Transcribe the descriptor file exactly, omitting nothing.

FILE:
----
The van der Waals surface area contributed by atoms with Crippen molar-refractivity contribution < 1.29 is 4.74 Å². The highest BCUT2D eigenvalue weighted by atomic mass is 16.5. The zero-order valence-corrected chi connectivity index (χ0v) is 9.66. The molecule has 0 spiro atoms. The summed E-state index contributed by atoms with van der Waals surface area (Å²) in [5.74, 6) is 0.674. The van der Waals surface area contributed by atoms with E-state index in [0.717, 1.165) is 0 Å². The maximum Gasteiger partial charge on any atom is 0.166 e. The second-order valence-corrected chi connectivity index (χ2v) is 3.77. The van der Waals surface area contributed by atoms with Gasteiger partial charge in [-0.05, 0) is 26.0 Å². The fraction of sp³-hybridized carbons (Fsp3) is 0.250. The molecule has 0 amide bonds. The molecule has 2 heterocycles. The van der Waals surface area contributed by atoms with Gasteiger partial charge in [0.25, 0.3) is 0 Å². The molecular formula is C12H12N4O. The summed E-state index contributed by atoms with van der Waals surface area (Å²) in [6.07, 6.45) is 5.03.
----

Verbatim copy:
The van der Waals surface area contributed by atoms with Crippen molar-refractivity contribution < 1.29 is 4.74 Å². The highest BCUT2D eigenvalue weighted by atomic mass is 16.5. The zero-order valence-corrected chi connectivity index (χ0v) is 9.66. The molecule has 0 spiro atoms. The summed E-state index contributed by atoms with van der Waals surface area (Å²) in [5.74, 6) is 0.674. The van der Waals surface area contributed by atoms with E-state index in [0.717, 1.165) is 0 Å². The maximum Gasteiger partial charge on any atom is 0.166 e. The second-order valence-corrected chi connectivity index (χ2v) is 3.77. The van der Waals surface area contributed by atoms with Gasteiger partial charge in [-0.05, 0) is 26.0 Å². The fraction of sp³-hybridized carbons (Fsp3) is 0.250. The molecule has 0 amide bonds. The molecule has 2 heterocycles. The van der Waals surface area contributed by atoms with Gasteiger partial charge in [0.25, 0.3) is 0 Å². The molecular formula is C12H12N4O. The summed E-state index contributed by atoms with van der Waals surface area (Å²) in [6.07, 6.45) is 5.03.